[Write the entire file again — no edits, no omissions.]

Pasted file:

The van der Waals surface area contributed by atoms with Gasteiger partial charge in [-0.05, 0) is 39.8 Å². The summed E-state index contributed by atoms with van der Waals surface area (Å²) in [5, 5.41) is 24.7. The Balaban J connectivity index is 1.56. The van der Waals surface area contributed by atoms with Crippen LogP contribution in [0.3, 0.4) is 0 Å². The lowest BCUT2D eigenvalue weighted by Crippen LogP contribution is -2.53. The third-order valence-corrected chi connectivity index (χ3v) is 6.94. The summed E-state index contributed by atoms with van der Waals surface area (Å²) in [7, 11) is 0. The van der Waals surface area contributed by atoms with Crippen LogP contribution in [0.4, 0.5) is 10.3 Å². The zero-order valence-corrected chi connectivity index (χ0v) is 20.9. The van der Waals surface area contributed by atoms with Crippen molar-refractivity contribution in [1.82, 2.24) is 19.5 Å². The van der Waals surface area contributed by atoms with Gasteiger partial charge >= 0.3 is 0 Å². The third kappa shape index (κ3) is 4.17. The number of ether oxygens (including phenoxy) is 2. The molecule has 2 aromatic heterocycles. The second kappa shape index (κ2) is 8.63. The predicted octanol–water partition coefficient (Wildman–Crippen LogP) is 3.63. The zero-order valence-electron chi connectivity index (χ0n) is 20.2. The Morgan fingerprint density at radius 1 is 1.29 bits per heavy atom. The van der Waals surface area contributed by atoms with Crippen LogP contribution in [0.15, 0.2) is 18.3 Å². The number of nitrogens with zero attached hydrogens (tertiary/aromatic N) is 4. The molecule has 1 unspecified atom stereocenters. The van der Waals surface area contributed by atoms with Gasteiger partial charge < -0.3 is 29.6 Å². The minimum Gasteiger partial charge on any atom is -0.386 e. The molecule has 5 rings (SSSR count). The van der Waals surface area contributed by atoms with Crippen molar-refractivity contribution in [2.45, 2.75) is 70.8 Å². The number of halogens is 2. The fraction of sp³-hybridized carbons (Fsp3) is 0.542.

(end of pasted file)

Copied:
The van der Waals surface area contributed by atoms with Gasteiger partial charge in [-0.05, 0) is 39.8 Å². The summed E-state index contributed by atoms with van der Waals surface area (Å²) in [5, 5.41) is 24.7. The Balaban J connectivity index is 1.56. The van der Waals surface area contributed by atoms with Crippen LogP contribution in [0.3, 0.4) is 0 Å². The lowest BCUT2D eigenvalue weighted by Crippen LogP contribution is -2.53. The third-order valence-corrected chi connectivity index (χ3v) is 6.94. The summed E-state index contributed by atoms with van der Waals surface area (Å²) in [7, 11) is 0. The van der Waals surface area contributed by atoms with Crippen LogP contribution in [0.4, 0.5) is 10.3 Å². The zero-order valence-corrected chi connectivity index (χ0v) is 20.9. The van der Waals surface area contributed by atoms with Crippen molar-refractivity contribution in [1.82, 2.24) is 19.5 Å². The van der Waals surface area contributed by atoms with Gasteiger partial charge >= 0.3 is 0 Å². The third kappa shape index (κ3) is 4.17. The number of ether oxygens (including phenoxy) is 2. The molecule has 2 aromatic heterocycles. The second kappa shape index (κ2) is 8.63. The predicted octanol–water partition coefficient (Wildman–Crippen LogP) is 3.63. The zero-order valence-electron chi connectivity index (χ0n) is 20.2. The Morgan fingerprint density at radius 1 is 1.29 bits per heavy atom. The van der Waals surface area contributed by atoms with Crippen LogP contribution in [0.15, 0.2) is 18.3 Å². The number of nitrogens with zero attached hydrogens (tertiary/aromatic N) is 4. The molecule has 1 unspecified atom stereocenters. The van der Waals surface area contributed by atoms with Gasteiger partial charge < -0.3 is 29.6 Å². The minimum Gasteiger partial charge on any atom is -0.386 e. The molecule has 5 rings (SSSR count). The van der Waals surface area contributed by atoms with Crippen molar-refractivity contribution in [2.45, 2.75) is 70.8 Å². The number of halogens is 2. The fraction of sp³-hybridized carbons (Fsp3) is 0.542.